Defection would always happen, what is popular now is stomach infrastructure. In my constituency, it is so funny, I have been able to facilitate about six major roads; link bridges here and there, but people would still talk about the money you have for them. We want to be like the United States of America and Europe, you want Lagos to be like Paris, Dubai, but these are the things that people sacrifice. If you continue to think about your stomach, you cannot do anything for your country, it is not about what your country and politicians can do for you. That is why most of the times, when they are casting votes, you buy your votes, is it supposed to be so, your vote supposed to be your voice, it supposed to reflect what you think, but we don’t have that here, that is the setback we have had in this country.
As long as that is there, people would continue to defect to juicy party, party where you think the platform is ready-made, and nobody wants to go to part of a structure that is static. You want to go to a place, where you know the leaders and they can talk to President Goodluck Jonathan. That is what is happening in Ekiti State, people defect from APC to PDP because APC is no longer in government, they are moving to where it is happening, so I would not blame them because one thing goes first, myself; what I would be and what I would eat. That is what a lot of politicians are after, but those of us that come from pastoral background have been working, I tell you about my NGO, I can tell you I have affected thousands of people before I got into politics. So, I cannot stop doing it, so you keep on seeing defections because of selfish interests.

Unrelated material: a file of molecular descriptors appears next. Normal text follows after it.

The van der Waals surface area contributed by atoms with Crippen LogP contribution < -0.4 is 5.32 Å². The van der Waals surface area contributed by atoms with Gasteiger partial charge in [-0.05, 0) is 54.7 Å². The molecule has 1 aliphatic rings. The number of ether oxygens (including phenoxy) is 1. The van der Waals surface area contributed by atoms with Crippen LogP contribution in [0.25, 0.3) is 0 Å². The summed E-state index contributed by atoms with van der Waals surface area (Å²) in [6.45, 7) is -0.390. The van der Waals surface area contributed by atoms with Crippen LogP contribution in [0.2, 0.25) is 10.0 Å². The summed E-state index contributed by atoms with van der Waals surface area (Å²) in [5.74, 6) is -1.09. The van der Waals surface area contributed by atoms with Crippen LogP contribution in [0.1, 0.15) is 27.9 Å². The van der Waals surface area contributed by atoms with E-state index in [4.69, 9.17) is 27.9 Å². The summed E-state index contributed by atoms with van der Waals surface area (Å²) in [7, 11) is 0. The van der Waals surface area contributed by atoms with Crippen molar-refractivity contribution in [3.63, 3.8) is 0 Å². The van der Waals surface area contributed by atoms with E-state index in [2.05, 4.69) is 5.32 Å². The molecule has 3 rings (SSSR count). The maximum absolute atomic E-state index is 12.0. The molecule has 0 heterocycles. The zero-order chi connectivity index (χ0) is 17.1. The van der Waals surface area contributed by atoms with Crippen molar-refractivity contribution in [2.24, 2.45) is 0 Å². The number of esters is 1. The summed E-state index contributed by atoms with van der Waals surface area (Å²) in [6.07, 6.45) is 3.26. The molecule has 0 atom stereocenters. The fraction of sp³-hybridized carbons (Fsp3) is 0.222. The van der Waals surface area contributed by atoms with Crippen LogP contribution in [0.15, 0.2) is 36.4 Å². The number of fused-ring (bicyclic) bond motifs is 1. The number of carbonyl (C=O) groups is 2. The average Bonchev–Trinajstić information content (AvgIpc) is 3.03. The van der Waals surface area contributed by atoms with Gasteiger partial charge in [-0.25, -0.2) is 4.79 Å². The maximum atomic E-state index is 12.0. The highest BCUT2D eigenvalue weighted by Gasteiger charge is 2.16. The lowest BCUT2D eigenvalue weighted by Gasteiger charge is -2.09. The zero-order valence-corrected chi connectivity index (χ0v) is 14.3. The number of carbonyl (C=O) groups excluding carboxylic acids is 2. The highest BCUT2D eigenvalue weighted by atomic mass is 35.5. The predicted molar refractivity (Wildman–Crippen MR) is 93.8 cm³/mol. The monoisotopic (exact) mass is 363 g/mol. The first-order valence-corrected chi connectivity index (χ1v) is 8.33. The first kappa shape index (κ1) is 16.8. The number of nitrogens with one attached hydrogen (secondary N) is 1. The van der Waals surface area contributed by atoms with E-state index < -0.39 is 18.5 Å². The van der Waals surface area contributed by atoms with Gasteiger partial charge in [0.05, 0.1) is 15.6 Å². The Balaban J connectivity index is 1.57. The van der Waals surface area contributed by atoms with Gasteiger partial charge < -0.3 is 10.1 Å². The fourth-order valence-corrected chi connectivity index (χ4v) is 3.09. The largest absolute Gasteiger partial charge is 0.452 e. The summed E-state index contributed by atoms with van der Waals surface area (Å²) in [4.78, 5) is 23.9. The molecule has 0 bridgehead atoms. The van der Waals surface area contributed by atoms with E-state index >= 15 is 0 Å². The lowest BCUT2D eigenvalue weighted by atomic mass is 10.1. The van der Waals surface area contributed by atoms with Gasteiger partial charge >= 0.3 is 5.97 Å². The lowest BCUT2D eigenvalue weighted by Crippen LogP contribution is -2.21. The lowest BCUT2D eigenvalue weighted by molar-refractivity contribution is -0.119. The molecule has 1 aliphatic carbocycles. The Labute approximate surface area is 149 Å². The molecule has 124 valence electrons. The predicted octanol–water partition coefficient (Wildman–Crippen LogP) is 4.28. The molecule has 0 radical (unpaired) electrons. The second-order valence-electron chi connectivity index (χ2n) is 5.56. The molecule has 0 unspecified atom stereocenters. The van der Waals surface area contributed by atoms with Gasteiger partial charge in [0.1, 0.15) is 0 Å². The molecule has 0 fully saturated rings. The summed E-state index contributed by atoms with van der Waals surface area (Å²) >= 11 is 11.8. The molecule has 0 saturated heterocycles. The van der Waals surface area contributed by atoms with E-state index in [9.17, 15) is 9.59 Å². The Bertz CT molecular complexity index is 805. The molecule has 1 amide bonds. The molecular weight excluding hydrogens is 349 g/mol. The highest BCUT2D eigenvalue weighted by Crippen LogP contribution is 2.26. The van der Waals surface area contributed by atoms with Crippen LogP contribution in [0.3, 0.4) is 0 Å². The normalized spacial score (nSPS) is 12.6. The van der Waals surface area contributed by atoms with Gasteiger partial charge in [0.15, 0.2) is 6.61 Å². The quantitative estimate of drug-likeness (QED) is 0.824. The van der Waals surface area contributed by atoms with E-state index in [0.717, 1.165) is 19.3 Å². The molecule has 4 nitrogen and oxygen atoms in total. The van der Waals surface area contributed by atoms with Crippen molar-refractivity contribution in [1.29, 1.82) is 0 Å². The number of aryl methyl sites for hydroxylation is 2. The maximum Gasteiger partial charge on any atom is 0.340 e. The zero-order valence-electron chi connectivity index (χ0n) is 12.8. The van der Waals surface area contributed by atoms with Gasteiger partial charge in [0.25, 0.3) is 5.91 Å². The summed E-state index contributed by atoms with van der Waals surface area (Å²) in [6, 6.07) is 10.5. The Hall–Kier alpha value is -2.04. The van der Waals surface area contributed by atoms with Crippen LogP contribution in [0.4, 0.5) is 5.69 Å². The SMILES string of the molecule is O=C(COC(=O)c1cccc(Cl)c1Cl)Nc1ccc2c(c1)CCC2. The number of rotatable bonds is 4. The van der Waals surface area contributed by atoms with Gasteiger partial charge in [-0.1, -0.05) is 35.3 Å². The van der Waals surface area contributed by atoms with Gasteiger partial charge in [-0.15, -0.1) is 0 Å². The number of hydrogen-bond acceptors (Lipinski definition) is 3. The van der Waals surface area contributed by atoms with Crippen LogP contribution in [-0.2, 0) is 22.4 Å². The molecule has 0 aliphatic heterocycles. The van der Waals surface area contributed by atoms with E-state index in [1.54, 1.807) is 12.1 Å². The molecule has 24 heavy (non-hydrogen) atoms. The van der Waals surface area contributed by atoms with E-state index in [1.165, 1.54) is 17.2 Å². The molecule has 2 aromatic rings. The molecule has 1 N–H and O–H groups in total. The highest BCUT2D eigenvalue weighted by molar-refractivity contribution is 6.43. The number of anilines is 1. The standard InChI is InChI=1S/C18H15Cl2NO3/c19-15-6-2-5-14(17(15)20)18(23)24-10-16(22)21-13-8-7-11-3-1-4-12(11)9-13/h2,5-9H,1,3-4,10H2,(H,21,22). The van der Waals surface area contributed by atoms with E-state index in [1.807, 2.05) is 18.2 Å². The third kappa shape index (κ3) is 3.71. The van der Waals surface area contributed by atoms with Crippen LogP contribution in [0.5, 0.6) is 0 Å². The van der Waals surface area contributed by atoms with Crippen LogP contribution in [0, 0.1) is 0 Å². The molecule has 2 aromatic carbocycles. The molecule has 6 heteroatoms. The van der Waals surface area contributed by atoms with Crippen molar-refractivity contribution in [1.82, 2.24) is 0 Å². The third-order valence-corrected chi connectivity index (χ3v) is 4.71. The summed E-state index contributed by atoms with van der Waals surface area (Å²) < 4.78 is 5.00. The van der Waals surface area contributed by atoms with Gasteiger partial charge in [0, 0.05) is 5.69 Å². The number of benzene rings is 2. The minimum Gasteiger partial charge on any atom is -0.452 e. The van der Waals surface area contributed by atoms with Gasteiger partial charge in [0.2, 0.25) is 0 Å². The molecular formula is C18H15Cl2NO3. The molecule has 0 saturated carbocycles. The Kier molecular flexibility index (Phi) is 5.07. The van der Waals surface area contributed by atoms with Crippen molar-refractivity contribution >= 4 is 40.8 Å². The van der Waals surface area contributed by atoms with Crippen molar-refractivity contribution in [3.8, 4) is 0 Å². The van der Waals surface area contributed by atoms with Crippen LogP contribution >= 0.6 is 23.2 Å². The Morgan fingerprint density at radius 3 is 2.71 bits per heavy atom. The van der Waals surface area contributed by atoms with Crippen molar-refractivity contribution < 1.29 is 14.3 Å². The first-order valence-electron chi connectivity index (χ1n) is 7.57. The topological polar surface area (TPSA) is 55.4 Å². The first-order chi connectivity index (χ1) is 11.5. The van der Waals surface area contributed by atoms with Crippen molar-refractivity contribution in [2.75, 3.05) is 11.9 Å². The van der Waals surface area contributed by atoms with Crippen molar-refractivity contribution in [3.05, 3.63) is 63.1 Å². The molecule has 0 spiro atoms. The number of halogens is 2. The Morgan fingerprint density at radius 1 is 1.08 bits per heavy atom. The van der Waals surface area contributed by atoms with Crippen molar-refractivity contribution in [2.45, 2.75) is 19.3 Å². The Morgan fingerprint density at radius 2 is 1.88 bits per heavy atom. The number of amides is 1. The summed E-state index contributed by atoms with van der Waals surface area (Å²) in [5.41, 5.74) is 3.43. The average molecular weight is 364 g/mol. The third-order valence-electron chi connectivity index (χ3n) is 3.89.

As a woman in politics in a man’s world, what are the challenges you have seen, and as a young, beautiful woman in politics, I want to know if you have experienced sexual harassment because that is why many women shy away from politics?
Of course, I have been sexually harassed, when you have a House of forty members and you have only five women when we came in 2007, five to 35, scarce commodity, don’t forget that you said I am young and very beautiful, which are also tempting, it now depends on individuals. Initially, when I came on board and they tried to woo me, I would say, ‘I bind you,’ they used to call me ‘I bind you.’ But with time, I started studying them, most of them don’t mean any harm, but if you are not careful, you are in for it. When they took their time to look at the women that just came in, they started placing us, which does not mean they would not try, but I did not succumb because I knew where I was going. You can imagine if I now become the Governor of a state, and I look back and start seeing plenty of people that have undressed me. There are times, when I hear what some male pastors do to their female members; I wonder that these are the people that call them ‘daddy.’